3) India starts spending meaningfully for solar energy
India's investments in renewable sources are now outpacing those in fossil fuels. The falling costs of bringing solar power online as well as favourable government policies have seen solar’s star rise in recent years. At a time when other nations are curbing coal use, India is bucking the trend and the vast majority of the country is still powered by fossil fuels, mostly coal.

4) One of the oldest industries (meat industry) is about to be disrupted by factory produced meat
In the foothills of a mountain in a rural part of Japan northwest of Tokyo, a farm called Toriyama painstakingly breeds and raises cattle to make Wagyu beef–delicately marbled meat that sells for around $100 a pound. In a lab in San Francisco, food scientists now plan to recreate Toriyama’s meat in a bioreactor.
The best way to deal with the meat challenge is just to make better meat without all the issues associated with killing animals today.” Those aren’t just issues of animal ethics; the meat industry is also one of the world’s largest contributors to climate change. The basic techniques aren’t new and have been used in medical research for decades–for example, in tissue engineering of organs for drug discovery. The company still has major challenges ahead. After researchers figure out how to make cells grow quickly enough to address cost issues, it will move its focus to flavor; the nutrients fed to the cells can be tweaked to affect the taste of the meat.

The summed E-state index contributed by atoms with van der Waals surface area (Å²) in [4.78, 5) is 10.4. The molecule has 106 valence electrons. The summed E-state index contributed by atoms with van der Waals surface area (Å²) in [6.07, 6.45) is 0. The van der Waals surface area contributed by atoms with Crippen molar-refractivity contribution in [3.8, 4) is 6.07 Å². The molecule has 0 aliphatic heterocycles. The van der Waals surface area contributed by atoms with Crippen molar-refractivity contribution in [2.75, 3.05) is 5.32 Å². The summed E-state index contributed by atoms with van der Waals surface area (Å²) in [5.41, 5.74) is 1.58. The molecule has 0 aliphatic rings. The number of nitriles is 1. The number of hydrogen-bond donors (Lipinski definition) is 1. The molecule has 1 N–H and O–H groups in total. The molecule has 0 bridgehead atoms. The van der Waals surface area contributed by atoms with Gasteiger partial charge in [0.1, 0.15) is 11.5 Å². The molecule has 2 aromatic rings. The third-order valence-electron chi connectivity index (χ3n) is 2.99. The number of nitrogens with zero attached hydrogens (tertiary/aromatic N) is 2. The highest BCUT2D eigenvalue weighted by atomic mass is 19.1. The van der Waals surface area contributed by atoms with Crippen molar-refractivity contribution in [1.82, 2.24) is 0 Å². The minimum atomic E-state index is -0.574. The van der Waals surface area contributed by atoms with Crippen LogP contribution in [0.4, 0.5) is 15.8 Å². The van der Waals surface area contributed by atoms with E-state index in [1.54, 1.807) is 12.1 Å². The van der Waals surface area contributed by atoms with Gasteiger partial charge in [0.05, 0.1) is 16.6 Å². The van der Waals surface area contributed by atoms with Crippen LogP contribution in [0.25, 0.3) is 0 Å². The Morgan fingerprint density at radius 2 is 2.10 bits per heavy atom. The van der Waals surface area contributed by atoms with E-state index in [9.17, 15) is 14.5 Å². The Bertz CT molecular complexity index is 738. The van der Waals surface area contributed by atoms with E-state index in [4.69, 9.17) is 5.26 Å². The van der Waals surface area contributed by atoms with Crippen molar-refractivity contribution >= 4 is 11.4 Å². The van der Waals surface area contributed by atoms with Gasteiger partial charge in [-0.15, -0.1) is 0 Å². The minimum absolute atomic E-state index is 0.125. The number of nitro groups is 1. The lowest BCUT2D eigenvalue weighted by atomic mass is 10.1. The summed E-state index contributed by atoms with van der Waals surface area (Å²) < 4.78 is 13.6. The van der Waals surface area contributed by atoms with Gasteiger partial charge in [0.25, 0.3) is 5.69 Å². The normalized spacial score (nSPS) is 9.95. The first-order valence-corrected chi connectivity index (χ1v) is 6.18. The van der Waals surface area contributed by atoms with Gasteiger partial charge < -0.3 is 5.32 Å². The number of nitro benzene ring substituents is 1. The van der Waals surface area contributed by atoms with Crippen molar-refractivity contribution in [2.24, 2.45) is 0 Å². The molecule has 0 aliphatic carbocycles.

5) How could auditors miss the issues in IL&FS?
There are a host of allegations against the auditors, from missing out on the sprawling IL&FS subsidiary empire and not highlighting the asset-liability mismatch on the company’s books, to inappropriate valuation of assets, poor recognition of non-performing assets (NPAs), and non-detection of circular rotation of funds between group entities.
The glaring failures prompted the government to set an example with this case. “Do the auditors work for the management or for stakeholders. Can auditors blindly accept the version of the management and rely on comfort from management?" asked a senior SFIO officer.

Friday, 17 May 2019

Weekend Reading - Some Interesting Stuff

1) 4D printing can help objects transform based on external stimuli
3D printing has helped companies use that data and information to address some of these demands, allowing them to customize product designs in ways that are difficult, if not impossible, to replicate with conventional manufacturing. Considered an extension of 3D printing, 4D printing has the potential to take customization a step further by enabling 3D-printed parts to transform their shape in response to external stimuli such as heat, light, pressure, and humidity. In practical terms, this means 4D-printed objects can theoretically react much more dynamically, rather than remaining as rigid, solid structures. In the future, it may be possible to envision a time when products created with 4D printing can adapt and adjust to their surroundings, in addition to being customized to fulfil user needs.

2) Utilizing a margin of safety can serve you well in nearly any area of life
All information—no matter how bulletproof it may seem—comes with some degree of error. The future is uncertain and life always seems to get more complicated. A margin of safety acts as a buffer against the unknown, the random, and the unseen.